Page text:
News Column

UAE shines with high-tech solar power investments

June 5, 2014

By K. T. Abdurabb, Arab News, Jeddah, Saudi Arabia

June 06--DUBAI -- Masdar's Shams I concentrated solar power (CSP) plant in Abu Dhabi catapulted the UAE to its new ranking as third among the world's nations in both 2013 CSP technology investment and total CSP capacity.

The UAE now ranks only behind Spain and the US in total CSP generation; India and China round out the world's top five.

The rankings were recently unveiled in a report by REN21, an international multi-policy stakeholder network that promotes a rapid global transition to renewable energy.

According to REN21, the 100 megawatt CSP plant in Abu Dhabi's western region is one reason why CSP's growth in emerging markets almost tripled during 2013.

Although Spain and the US are still by far the market leaders in CSP, investment in this technology is accelerating most rapidly in regions that receive high amounts of daily sunshine-- or in industry terminology, high direct normal irradiation (DNI).

Worldwide since 2004, global CSP capacity has increased 10-fold, and last year surged 36 percent to a total of 3.4 Gigawatts of energy generated. .

"We're pleased to see how high the UAE ranks worldwide in renewable energy generation, given the country's commitment to sourcing more sources of secure and safe energy," said Yousif Al Ali, General Manager of Shams 1 Power Company.

"And the numbers bear fruit: since its launch, Shams 1 has been generating enough power to electrify 20,000 homes in the UAE and displaces175,000 tons of carbon annually."

The REN21 report demonstrates how through its investment in CSP technology, the UAE is leading the region in renewable energy investment while strengthening its position as a responsible global energy leader.

The $600 million Shams 1 concentrated solar plant, the largest renewable energy project in the Middle East, opened in March 2013 and is a partnership between Masdar, Total and Abengoa.

The 2.5 square kilometer facility uses solar thermal collectors to concentrate heat from sunlight into a central tube, where a special oil is heated to 393C.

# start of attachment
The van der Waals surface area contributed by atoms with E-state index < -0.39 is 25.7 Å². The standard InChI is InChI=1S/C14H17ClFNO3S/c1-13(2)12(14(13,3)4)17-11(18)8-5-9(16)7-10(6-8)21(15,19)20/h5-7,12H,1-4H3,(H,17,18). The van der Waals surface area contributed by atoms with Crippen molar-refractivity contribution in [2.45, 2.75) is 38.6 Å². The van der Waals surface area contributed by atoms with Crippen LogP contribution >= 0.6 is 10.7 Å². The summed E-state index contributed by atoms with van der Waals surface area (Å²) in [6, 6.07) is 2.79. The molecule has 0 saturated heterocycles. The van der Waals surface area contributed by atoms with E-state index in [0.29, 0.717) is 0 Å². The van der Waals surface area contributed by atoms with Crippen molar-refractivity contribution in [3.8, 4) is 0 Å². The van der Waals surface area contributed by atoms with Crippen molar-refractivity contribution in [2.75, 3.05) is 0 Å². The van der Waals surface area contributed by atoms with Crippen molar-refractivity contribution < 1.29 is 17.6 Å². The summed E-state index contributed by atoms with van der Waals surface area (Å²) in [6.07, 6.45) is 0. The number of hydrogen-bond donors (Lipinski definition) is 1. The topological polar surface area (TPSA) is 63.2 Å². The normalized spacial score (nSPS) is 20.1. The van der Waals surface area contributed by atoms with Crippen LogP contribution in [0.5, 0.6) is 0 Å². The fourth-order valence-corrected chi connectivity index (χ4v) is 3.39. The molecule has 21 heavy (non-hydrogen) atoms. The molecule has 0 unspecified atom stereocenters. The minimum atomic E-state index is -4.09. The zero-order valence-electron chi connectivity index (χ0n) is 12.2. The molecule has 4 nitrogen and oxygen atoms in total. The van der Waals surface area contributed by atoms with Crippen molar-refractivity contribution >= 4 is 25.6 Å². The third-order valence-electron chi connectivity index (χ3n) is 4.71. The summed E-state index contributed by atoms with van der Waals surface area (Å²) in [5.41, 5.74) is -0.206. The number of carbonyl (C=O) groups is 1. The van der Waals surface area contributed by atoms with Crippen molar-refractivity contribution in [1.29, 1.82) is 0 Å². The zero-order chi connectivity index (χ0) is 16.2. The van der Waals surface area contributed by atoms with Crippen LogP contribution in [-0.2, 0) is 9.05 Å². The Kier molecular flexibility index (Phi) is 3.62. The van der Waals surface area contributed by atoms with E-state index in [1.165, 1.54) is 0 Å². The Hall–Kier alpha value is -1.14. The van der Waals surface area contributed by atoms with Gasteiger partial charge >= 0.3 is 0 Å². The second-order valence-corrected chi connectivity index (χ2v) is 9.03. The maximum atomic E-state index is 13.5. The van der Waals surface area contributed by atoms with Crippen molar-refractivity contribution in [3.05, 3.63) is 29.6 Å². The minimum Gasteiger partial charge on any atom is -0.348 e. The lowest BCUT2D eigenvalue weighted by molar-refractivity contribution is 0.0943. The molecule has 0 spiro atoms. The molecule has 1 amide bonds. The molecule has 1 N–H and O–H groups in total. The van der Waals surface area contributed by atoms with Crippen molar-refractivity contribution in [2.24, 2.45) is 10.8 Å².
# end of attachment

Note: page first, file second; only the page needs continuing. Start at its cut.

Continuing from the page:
In turn the heat from the oil generates steam that drives a turbine, which then powers a steam generator that produces electricity for Abu Dhabi's grid.

Meanwhile, the report said that the number of emerging economy nations with policies in place to support expansion of renewable energy has surged more than six-fold in just eight years, from 15 developing countries in 2005 to 95 earlier this year.

Of the 144 countries with renewable energy support policies and targets in place, 95 are developing nations.

The rise of developing world support contrasts with declining incentives and growing uncertainty in Europe and the US.

The report said the US, Brazil, Canada and Germany remained the top countries for total installed renewable power capacity, with China's new renewable power capacity surpassed new fossil fuel and nuclear capacity for the first time.

It added that renewables are achieving high levels of penetration in several countries, as wind power met 33.2 percent and 20.9 percent of electricity demand in Denmark and Spain respectively during 2013.

Denmark, for instance, banned the use of fossil fuel-fired boilers in new buildings as of 2013 and aims for renewables to provide almost 40 percent of total heat supply by 2020.

It also said that Djibouti, Scotland and a growing number of other countries aim to derive 100 percent of their electricity from renewable sources by 2020, indicating that this goal has already been achieved by some 20 million Germans living in the 100 percent renewable energy regions.


(c)2014 the Arab News (Jeddah, Saudi Arabia)

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Source: Arab News (Saudi Arabia)

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